Rather than Brexit, party is keen to focus on what matters to ordinary people, writes Ian Swanson.
FREE bus travel for everyone was the ‘big ticket’ item in Scottish Labour leader Richard Leonard’s keynote speech to the party conference in Dundee at the weekend.
It would start with under-25s but be extended to all Scots in the longer term.
Bus passes for the over-60s was one of the flagship measures introduced by the Labour-Lib Dem coalition in charge at Holyrood in the early years of devolution. Last year the SNP considered raising the qualifying age, as is happening south of the border, but after a review announced there would be no change.
Now Labour is keen to build on one of its most popular achievements from its time in power.
Mr Leonard called on the SNP to bring in a free bus pass for all under-25s before the next election. He added: “If the SNP won’t do it, we will do it on day one of an incoming Scottish Labour government.”
He said Labour would go further, eventually delivering “universal” free bus travel for all Scots with an improved network focused on providing a public service rather than maximising private profit.
Mr Leonard also used his conference speech to propose an annual wealth tax and to promise Labour would use the powers of the parliament to take on large landowners like the Duke of Buccleuch and deliver “land justice”, which he described as “the cause the SNP has ignored”.
These are ambitious policies, likely to go down well with many voters.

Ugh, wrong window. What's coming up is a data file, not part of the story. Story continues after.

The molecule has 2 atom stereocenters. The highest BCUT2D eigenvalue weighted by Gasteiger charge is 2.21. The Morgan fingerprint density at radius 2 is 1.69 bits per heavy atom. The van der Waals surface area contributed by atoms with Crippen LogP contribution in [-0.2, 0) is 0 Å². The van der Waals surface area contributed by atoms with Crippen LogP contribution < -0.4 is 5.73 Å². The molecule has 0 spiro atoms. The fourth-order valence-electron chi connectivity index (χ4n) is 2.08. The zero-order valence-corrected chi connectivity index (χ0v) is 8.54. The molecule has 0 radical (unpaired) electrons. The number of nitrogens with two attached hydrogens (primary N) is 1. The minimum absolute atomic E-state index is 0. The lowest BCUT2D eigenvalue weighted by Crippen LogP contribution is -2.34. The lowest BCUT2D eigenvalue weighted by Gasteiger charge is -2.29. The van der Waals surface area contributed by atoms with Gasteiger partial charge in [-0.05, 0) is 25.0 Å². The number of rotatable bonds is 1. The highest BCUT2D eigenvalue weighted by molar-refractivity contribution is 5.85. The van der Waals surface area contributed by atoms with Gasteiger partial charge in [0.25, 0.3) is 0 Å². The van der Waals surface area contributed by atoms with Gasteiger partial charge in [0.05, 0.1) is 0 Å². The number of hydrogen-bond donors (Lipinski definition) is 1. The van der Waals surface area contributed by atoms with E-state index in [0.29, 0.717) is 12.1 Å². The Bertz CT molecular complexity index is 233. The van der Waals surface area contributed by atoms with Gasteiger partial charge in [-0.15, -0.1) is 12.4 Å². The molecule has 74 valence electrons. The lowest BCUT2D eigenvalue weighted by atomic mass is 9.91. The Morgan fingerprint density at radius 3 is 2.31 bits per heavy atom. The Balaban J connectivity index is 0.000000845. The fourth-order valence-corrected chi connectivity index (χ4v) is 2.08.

They match the radical tone of Labour’s UK manifesto at the 2017 general election which helped the party secure the biggest increase in its vote since 1945.
With the chaos surrounding Theresa May’s government and the Brexit debacle, Labour should be way ahead in the opinion polls. Some polls have given the party a lead of up to three points, but others show them either tied with the Tories or behind.
The latest poll on voting intentions for the Scottish Parliament showed Labour still firmly in third place with 19 per cent support compared to the SNP’s 41 per cent and the Tories’ 27 per cent.
Labour nationally has been dogged by allegations of anti-semitism, divisions over Brexit and the departure of so-called centrists to form The Independent Group.
Nevertheless, shadow chancellor John McDonnell told the delegates in Dundee that Labour would win a “reasonable majority” if there was a snap election to resolve the Brexit turmoil and revealed he is already preparing a budget.
In Scotland the party has suffered from no longer being the biggest opposition party at Holyrood. Third place inevitably means less prominence and more of a struggle to be heard.
Mr Leonard warned that the party could not rely on automatic disillusionment with the SNP to help Labour back to win again.
Brexit has dominated all political debate across the UK since the 2016 EU referendum – and it looks set to continue doing so for years to come.
Labour is eager to focus attention on other issues which are of more direct concern to voters, like jobs, inequality, schools, hospitals and police numbers.
Despite its troubles and the all-consuming business of Brexit, the party is putting its trust in the bread and butter issues that affect everyone’s lives as the way back to power.